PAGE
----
Knowing some of the potential roadblocks that affect communication makes it easier to plan strategies to overcome them. Instead of waiting until you come face-to-face with a native speaker, you can practice these activities at home!

Slow and deliberate speech

When you speak a second language, you tend to get nervous about making mistakes. You talk faster and say whatever comes to mind first, which is not always a logical and coherent thought.

However, the reason you’re learning a second language is to be able to talk to others. If the other person doesn’t understand what you’re saying, then communication breaks down.

At home, practice saying sentences slowly in front of the mirror or throughout your daily routine. Don’t know what to say? Think of some common situations you find yourself in. Maybe going to the bank? The grocery store? Checking out books at the library? Make it a game and imagine different scenarios (situations) and act them out using possible vocabulary and phrases. Remember, practice saying the words slowly and clearly.

Another way to practice at home is by labeling items around your house and frequently using those words in sentences. If you want to be sure your labels are correct, try Vocabulary Stickers, which has stickers for common objects around your home. Doing this every day will not only increase your fluency, but also your confidence.

Practicing this at home will prepare you when you interact with people. Breathe, say each word clearly and know that the person you’re talking to is just like you and is not going to hit you because you pronounced a word wrong. You’ve practiced, so now you’re ready!

Use of Filler Words and Phrases

Telling yourself to slow down is the first step, but it would be better to know words and phrases that fill in the gap in the conversation and give you time to think.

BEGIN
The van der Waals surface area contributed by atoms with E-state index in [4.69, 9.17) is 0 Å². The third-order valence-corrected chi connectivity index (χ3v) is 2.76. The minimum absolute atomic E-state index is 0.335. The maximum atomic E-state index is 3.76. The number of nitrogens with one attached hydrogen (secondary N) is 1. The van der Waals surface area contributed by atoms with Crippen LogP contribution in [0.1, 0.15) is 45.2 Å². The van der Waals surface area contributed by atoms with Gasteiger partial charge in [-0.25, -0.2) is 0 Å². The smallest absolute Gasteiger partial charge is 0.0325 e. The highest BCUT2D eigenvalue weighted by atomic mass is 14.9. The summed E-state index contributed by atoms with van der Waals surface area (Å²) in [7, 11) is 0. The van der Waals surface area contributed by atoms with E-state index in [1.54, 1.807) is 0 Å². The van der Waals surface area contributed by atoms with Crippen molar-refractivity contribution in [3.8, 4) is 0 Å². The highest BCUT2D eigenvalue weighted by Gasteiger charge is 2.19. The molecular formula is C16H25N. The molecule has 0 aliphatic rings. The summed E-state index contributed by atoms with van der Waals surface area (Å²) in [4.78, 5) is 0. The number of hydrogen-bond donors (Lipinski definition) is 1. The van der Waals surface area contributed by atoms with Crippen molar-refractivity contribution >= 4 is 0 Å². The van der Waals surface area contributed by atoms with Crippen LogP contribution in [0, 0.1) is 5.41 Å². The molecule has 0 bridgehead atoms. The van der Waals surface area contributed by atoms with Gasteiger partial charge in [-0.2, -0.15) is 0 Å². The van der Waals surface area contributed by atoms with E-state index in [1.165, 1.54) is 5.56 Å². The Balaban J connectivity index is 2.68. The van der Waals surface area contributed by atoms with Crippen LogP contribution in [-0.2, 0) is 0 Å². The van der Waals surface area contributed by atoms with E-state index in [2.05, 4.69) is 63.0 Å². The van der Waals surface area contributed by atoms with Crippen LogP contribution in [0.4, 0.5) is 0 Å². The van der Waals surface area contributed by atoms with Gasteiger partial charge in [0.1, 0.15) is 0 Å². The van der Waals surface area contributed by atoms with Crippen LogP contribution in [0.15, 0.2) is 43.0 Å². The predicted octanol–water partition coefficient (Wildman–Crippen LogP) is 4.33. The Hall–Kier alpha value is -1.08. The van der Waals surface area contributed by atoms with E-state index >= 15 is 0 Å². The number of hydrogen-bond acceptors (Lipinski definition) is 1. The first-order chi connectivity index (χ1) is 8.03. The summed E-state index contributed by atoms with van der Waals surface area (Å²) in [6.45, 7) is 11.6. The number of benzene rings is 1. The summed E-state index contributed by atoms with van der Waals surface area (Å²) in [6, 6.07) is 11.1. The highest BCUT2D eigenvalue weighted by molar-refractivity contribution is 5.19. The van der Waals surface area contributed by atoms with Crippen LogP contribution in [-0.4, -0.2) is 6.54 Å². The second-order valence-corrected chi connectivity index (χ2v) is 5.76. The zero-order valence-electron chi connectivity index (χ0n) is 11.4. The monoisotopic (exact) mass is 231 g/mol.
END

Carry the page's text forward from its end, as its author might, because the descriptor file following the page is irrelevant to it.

Here are some examples (the phrases are in italics).

Well, I don’t quite know what you call it here, but I think the word might be “hives.”

Ok, we can meet there this afternoon.

So, will you join us?

Let me think, you can turn left at the next set of lights.

I mean, some plants grow better in the shade.

I guess it is a valid point.

I come from a hot country, you know, so I find the cold rather harsh.

I will arrive late, like, 9 pm. *Note: Like can also mean “similar to” or to show approval.

The point I want to make is that the people don’t have enough power.

Anyway, you should not leave your stuff unattended.

As I was saying, I like skiing, but I find it’s too expensive and the money could be used for other fun activities.

You’ll hear these words a lot when you’re talking to native English speakers, so it would be beneficial to practice using them on a daily basis.

Hone your language output by writing a blog

When you try to say something in English, do you think about it first in your native language then translate it?

I bet you do sometimes, especially when you’re tired and it’s easier to come up with an argument or form an opinion in your mother tongue.

Unfortunately, your language might have different sentence structures than English, and a quick translation could sound strange to a native speaker. For example, if I do a literal translation of a phrase from Vietnamese, I would say something like “At home, everyone well, no?” You might understand what I mean, but it does sound awkward.

To veer our brain away from literal translations, you should practice writing in English. We recommend keeping a blog for this purpose. When you sit down to write, you have time to collect your thoughts and find the most natural way to express something in English. If you then have to talk about a topic that you wrote about, it would be much easier.

How to start blogging:

  • Choose a platform. WordPress is a good option for blogging. You set up an account, choose a theme, and a domain (all the WordPress domains are free). Other content management systems like Wix, Ghost and Squarespace work in a similar way. If you only want to write and don’t want too much technique set-up, check out Medium.